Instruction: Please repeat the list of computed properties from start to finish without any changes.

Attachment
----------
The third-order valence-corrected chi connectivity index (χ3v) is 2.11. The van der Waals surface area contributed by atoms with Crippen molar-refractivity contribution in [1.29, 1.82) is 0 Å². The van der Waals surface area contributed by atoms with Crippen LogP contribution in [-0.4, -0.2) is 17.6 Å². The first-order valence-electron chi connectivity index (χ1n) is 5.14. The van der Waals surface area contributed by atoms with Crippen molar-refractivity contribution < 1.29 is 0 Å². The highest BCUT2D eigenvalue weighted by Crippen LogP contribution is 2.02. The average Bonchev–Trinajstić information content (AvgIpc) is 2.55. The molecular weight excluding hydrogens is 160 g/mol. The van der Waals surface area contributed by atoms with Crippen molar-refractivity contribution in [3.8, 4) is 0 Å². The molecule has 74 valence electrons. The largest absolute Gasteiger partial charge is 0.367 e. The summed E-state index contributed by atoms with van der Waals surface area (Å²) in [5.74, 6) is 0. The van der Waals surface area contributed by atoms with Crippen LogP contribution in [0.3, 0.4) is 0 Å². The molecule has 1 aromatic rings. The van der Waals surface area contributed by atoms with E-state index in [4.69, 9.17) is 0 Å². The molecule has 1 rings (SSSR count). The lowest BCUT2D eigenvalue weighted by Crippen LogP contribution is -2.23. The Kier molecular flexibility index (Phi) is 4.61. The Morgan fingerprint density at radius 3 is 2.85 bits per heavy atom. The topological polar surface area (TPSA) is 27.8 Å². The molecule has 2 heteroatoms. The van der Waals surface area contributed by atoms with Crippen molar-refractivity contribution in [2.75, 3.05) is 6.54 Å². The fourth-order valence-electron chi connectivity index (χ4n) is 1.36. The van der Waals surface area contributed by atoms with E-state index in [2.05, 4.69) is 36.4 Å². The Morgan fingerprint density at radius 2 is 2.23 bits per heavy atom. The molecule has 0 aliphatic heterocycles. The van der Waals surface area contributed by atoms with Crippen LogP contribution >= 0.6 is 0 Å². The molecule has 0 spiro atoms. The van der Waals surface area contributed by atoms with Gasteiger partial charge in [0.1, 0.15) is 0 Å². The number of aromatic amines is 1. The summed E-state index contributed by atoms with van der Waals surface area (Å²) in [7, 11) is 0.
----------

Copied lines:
The third-order valence-corrected chi connectivity index (χ3v) is 2.11. The van der Waals surface area contributed by atoms with Crippen molar-refractivity contribution in [1.29, 1.82) is 0 Å². The van der Waals surface area contributed by atoms with Crippen LogP contribution in [-0.4, -0.2) is 17.6 Å². The first-order valence-electron chi connectivity index (χ1n) is 5.14. The van der Waals surface area contributed by atoms with Crippen molar-refractivity contribution < 1.29 is 0 Å². The highest BCUT2D eigenvalue weighted by Crippen LogP contribution is 2.02. The average Bonchev–Trinajstić information content (AvgIpc) is 2.55. The molecular weight excluding hydrogens is 160 g/mol. The van der Waals surface area contributed by atoms with Crippen molar-refractivity contribution in [3.8, 4) is 0 Å². The molecule has 74 valence electrons. The largest absolute Gasteiger partial charge is 0.367 e. The summed E-state index contributed by atoms with van der Waals surface area (Å²) in [5.74, 6) is 0. The van der Waals surface area contributed by atoms with Crippen LogP contribution in [0.3, 0.4) is 0 Å². The molecule has 1 aromatic rings. The van der Waals surface area contributed by atoms with E-state index in [4.69, 9.17) is 0 Å². The molecule has 1 rings (SSSR count). The lowest BCUT2D eigenvalue weighted by Crippen LogP contribution is -2.23. The Kier molecular flexibility index (Phi) is 4.61. The Morgan fingerprint density at radius 3 is 2.85 bits per heavy atom. The topological polar surface area (TPSA) is 27.8 Å². The molecule has 2 heteroatoms. The van der Waals surface area contributed by atoms with Crippen molar-refractivity contribution in [2.75, 3.05) is 6.54 Å². The fourth-order valence-electron chi connectivity index (χ4n) is 1.36. The van der Waals surface area contributed by atoms with E-state index in [2.05, 4.69) is 36.4 Å². The Morgan fingerprint density at radius 2 is 2.23 bits per heavy atom. The molecule has 0 aliphatic heterocycles. The van der Waals surface area contributed by atoms with Crippen LogP contribution >= 0.6 is 0 Å². The molecule has 0 spiro atoms. The van der Waals surface area contributed by atoms with Gasteiger partial charge in [0.1, 0.15) is 0 Å². The number of aromatic amines is 1. The summed E-state index contributed by atoms with van der Waals surface area (Å²) in [7, 11) is 0.